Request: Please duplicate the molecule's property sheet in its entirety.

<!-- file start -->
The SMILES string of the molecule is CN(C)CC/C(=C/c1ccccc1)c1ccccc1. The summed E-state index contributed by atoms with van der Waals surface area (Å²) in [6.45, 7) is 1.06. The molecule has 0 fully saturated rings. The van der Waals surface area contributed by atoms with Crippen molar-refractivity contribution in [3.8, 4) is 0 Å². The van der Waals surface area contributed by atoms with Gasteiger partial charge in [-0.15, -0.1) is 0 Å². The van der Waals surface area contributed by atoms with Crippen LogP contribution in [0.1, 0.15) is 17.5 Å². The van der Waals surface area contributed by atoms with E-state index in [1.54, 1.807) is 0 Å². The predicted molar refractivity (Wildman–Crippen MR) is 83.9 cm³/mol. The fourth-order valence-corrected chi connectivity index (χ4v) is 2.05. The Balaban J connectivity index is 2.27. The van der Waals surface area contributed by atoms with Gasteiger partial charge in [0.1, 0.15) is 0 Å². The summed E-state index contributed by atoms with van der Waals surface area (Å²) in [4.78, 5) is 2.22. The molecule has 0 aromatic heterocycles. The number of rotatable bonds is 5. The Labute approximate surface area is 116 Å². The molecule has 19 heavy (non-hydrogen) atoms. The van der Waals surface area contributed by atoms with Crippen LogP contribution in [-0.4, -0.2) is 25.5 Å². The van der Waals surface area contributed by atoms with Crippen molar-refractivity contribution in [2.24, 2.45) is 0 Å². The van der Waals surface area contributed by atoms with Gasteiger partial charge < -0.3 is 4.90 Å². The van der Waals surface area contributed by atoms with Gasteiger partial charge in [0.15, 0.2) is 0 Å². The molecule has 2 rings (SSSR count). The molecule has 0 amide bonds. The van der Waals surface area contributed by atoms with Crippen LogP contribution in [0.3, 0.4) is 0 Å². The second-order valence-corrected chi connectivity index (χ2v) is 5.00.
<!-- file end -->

The SMILES string of the molecule is CN(C)CC/C(=C/c1ccccc1)c1ccccc1. The summed E-state index contributed by atoms with van der Waals surface area (Å²) in [6.45, 7) is 1.06. The molecule has 0 fully saturated rings. The van der Waals surface area contributed by atoms with Crippen molar-refractivity contribution in [3.8, 4) is 0 Å². The van der Waals surface area contributed by atoms with Gasteiger partial charge in [-0.15, -0.1) is 0 Å². The van der Waals surface area contributed by atoms with Crippen LogP contribution in [0.1, 0.15) is 17.5 Å². The van der Waals surface area contributed by atoms with E-state index in [1.54, 1.807) is 0 Å². The predicted molar refractivity (Wildman–Crippen MR) is 83.9 cm³/mol. The fourth-order valence-corrected chi connectivity index (χ4v) is 2.05. The Balaban J connectivity index is 2.27. The van der Waals surface area contributed by atoms with Gasteiger partial charge in [0.1, 0.15) is 0 Å². The summed E-state index contributed by atoms with van der Waals surface area (Å²) in [4.78, 5) is 2.22. The molecule has 0 aromatic heterocycles. The number of rotatable bonds is 5. The Labute approximate surface area is 116 Å². The molecule has 19 heavy (non-hydrogen) atoms. The van der Waals surface area contributed by atoms with Crippen LogP contribution in [-0.4, -0.2) is 25.5 Å². The van der Waals surface area contributed by atoms with Crippen molar-refractivity contribution in [2.24, 2.45) is 0 Å². The van der Waals surface area contributed by atoms with Gasteiger partial charge < -0.3 is 4.90 Å². The van der Waals surface area contributed by atoms with Gasteiger partial charge in [0.15, 0.2) is 0 Å². The molecule has 2 rings (SSSR count). The molecule has 0 amide bonds. The van der Waals surface area contributed by atoms with Crippen LogP contribution in [0.3, 0.4) is 0 Å². The second-order valence-corrected chi connectivity index (χ2v) is 5.00.